Friday, September 5, 2003

Two nights in Canberra: Jazz at Hippo, and seeing “28 days later …”

Canberra’s nightlife gets better and better each time I’m back in town. A new tradition among some of my friends seems to be going to live jazz Wednesdays at the Hippo lounge bar upstairs in Garema Place.

Hippo features a lot of that fashionable burnt-red décor, mirrors, small chandeliers and fuzzy wallpaper. It felt a little like the Gin Palace, a little like the Lounge Downstairs in Melbourne. It also had a thoroughly adequate cocktail list. Getting a Toblerone for $10, or $8 before 8pm is almost reason enough in itself to move back to Canberra.

The jazz was good, the audience talkative but polite. The crowd seemed fairly mixed between students and professionals, jazz buffs and people looking for a good night out on a weekday. (Worst fashion statement of the night, though - woman in white shirt and matching white cloth cap. Fashion hats, indoors, at night? Ick.)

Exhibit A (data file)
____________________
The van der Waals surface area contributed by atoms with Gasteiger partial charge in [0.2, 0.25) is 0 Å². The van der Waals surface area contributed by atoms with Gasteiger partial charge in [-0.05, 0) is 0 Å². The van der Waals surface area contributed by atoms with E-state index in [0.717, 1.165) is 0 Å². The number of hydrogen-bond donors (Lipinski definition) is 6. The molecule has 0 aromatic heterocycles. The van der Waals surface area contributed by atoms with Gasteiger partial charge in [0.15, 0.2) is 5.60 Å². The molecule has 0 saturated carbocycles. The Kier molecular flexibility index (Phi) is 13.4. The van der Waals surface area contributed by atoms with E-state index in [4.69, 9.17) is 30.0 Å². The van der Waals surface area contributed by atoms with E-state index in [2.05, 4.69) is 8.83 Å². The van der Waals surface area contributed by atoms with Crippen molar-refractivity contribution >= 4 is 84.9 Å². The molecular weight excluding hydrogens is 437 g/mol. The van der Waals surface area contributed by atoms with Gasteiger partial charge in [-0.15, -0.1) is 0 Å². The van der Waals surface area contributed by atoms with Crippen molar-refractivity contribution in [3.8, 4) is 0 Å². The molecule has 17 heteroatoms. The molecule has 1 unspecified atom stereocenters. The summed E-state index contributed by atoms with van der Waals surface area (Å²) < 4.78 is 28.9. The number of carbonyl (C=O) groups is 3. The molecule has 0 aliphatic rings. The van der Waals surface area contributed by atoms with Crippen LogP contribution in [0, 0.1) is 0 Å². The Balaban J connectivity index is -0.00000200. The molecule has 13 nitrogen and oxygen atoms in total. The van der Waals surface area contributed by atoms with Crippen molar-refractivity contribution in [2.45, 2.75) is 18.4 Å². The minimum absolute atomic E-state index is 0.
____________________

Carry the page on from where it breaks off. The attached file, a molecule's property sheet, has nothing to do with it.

It was good to see some old friends, even if one arrived dressed exactly like me (black shoes, blue jeans, red shirt, black leather jacket). But then she and I have had a running joke for some time that we are each one half of the perfect gay man.

Last night was far more typical of my time in Canberra: custom-brewed beer and fried potato products at the Wig & Pen pub and micro-brewery. Good training for drinking from pint glasses in a dark-wood and plaster atmosphere. Afterwards I went with the boys to see “28 days later …”.

The protagonist waking up alone in hospital in an eerily quiet London was reminiscent of “Day of the Triffids”. Otherwise it was a fairly intelligent zombie film, with the “infected” being genuinely scary and grotesque (particularly in their movements and vocal effects), even if the red-eye contact lenses were a bit silly.

However, you could still far too often say: “No you idiot, don’t wander off on your own into a dark abandoned building!” Still, the characterisation was better than in most horror (British understatement is always good), and the film played with sensations of suspense and relief well. Some of the visual effects thrown into the road-trip sequence were pretty random, but the digital video production didn’t irritate me anywhere near as much as “hand held” films like “Blair Witch Project”.

Still, you wouldn’t lose anything by waiting for the DVD.

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